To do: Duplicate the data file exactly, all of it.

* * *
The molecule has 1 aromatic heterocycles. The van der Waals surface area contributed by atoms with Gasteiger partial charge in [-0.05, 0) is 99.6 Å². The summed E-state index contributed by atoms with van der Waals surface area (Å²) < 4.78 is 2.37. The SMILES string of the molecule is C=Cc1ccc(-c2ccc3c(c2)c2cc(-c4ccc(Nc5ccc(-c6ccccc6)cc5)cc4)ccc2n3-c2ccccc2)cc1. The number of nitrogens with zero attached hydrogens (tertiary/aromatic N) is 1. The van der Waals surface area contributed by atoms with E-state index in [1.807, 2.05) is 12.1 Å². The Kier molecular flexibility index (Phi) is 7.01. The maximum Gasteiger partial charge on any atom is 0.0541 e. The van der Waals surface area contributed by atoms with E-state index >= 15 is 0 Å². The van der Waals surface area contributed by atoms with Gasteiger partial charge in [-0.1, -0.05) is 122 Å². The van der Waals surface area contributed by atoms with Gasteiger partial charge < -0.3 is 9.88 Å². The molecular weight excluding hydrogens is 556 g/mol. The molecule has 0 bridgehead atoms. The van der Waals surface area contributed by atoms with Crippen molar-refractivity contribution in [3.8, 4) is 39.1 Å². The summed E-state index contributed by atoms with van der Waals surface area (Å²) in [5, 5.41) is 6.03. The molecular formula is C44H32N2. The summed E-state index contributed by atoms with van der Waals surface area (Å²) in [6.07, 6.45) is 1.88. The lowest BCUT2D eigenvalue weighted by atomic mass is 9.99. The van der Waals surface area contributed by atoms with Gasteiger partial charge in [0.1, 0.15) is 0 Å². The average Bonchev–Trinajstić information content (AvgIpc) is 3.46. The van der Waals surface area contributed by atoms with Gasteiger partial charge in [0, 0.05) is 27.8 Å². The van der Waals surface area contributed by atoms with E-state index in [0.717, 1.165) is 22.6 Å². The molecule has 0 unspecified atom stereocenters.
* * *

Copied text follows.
The molecule has 1 aromatic heterocycles. The van der Waals surface area contributed by atoms with Gasteiger partial charge in [-0.05, 0) is 99.6 Å². The summed E-state index contributed by atoms with van der Waals surface area (Å²) < 4.78 is 2.37. The SMILES string of the molecule is C=Cc1ccc(-c2ccc3c(c2)c2cc(-c4ccc(Nc5ccc(-c6ccccc6)cc5)cc4)ccc2n3-c2ccccc2)cc1. The number of nitrogens with zero attached hydrogens (tertiary/aromatic N) is 1. The van der Waals surface area contributed by atoms with E-state index in [1.807, 2.05) is 12.1 Å². The Kier molecular flexibility index (Phi) is 7.01. The maximum Gasteiger partial charge on any atom is 0.0541 e. The van der Waals surface area contributed by atoms with E-state index >= 15 is 0 Å². The van der Waals surface area contributed by atoms with Gasteiger partial charge in [-0.1, -0.05) is 122 Å². The van der Waals surface area contributed by atoms with Gasteiger partial charge < -0.3 is 9.88 Å². The molecular weight excluding hydrogens is 556 g/mol. The molecule has 0 bridgehead atoms. The van der Waals surface area contributed by atoms with Crippen molar-refractivity contribution in [3.8, 4) is 39.1 Å². The summed E-state index contributed by atoms with van der Waals surface area (Å²) in [5, 5.41) is 6.03. The molecular formula is C44H32N2. The summed E-state index contributed by atoms with van der Waals surface area (Å²) in [6.07, 6.45) is 1.88. The lowest BCUT2D eigenvalue weighted by atomic mass is 9.99. The van der Waals surface area contributed by atoms with Gasteiger partial charge in [0.1, 0.15) is 0 Å². The average Bonchev–Trinajstić information content (AvgIpc) is 3.46. The van der Waals surface area contributed by atoms with Gasteiger partial charge in [0, 0.05) is 27.8 Å². The van der Waals surface area contributed by atoms with E-state index in [0.717, 1.165) is 22.6 Å². The molecule has 0 unspecified atom stereocenters.